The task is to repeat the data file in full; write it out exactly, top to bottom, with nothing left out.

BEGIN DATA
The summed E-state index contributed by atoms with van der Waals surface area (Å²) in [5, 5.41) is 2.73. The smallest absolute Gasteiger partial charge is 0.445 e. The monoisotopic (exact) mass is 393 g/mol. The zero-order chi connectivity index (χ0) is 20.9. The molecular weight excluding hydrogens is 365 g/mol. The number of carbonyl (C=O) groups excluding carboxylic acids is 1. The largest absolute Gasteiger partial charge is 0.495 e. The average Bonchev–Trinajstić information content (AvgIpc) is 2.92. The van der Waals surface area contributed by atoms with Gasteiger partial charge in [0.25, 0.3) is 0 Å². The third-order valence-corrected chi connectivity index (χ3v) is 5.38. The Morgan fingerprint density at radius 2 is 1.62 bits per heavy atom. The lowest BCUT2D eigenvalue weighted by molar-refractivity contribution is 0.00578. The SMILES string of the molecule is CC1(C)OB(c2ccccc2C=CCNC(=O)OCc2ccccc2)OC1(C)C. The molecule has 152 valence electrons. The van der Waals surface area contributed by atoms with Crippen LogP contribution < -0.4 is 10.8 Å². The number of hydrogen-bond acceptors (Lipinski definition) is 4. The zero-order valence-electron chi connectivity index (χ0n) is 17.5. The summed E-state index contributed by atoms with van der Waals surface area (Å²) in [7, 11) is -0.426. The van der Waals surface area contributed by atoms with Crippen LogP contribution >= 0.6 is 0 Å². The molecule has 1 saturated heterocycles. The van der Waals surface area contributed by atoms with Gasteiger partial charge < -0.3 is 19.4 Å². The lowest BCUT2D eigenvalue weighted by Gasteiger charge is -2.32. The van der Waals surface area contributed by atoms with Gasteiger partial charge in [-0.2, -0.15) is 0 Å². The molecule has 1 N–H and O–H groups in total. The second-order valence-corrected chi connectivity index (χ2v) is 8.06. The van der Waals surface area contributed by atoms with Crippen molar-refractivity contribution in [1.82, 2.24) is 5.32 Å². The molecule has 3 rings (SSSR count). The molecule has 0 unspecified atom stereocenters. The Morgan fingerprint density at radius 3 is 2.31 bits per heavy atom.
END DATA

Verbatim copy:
The summed E-state index contributed by atoms with van der Waals surface area (Å²) in [5, 5.41) is 2.73. The smallest absolute Gasteiger partial charge is 0.445 e. The monoisotopic (exact) mass is 393 g/mol. The zero-order chi connectivity index (χ0) is 20.9. The molecular weight excluding hydrogens is 365 g/mol. The number of carbonyl (C=O) groups excluding carboxylic acids is 1. The largest absolute Gasteiger partial charge is 0.495 e. The average Bonchev–Trinajstić information content (AvgIpc) is 2.92. The van der Waals surface area contributed by atoms with Gasteiger partial charge in [0.25, 0.3) is 0 Å². The third-order valence-corrected chi connectivity index (χ3v) is 5.38. The Morgan fingerprint density at radius 2 is 1.62 bits per heavy atom. The lowest BCUT2D eigenvalue weighted by molar-refractivity contribution is 0.00578. The SMILES string of the molecule is CC1(C)OB(c2ccccc2C=CCNC(=O)OCc2ccccc2)OC1(C)C. The molecule has 152 valence electrons. The van der Waals surface area contributed by atoms with Crippen LogP contribution < -0.4 is 10.8 Å². The number of hydrogen-bond acceptors (Lipinski definition) is 4. The zero-order valence-electron chi connectivity index (χ0n) is 17.5. The summed E-state index contributed by atoms with van der Waals surface area (Å²) in [7, 11) is -0.426. The van der Waals surface area contributed by atoms with Crippen LogP contribution >= 0.6 is 0 Å². The molecule has 1 saturated heterocycles. The van der Waals surface area contributed by atoms with Gasteiger partial charge < -0.3 is 19.4 Å². The lowest BCUT2D eigenvalue weighted by Gasteiger charge is -2.32. The van der Waals surface area contributed by atoms with Gasteiger partial charge in [-0.2, -0.15) is 0 Å². The molecule has 1 N–H and O–H groups in total. The second-order valence-corrected chi connectivity index (χ2v) is 8.06. The van der Waals surface area contributed by atoms with Crippen molar-refractivity contribution in [1.82, 2.24) is 5.32 Å². The molecule has 3 rings (SSSR count). The molecule has 0 unspecified atom stereocenters. The Morgan fingerprint density at radius 3 is 2.31 bits per heavy atom.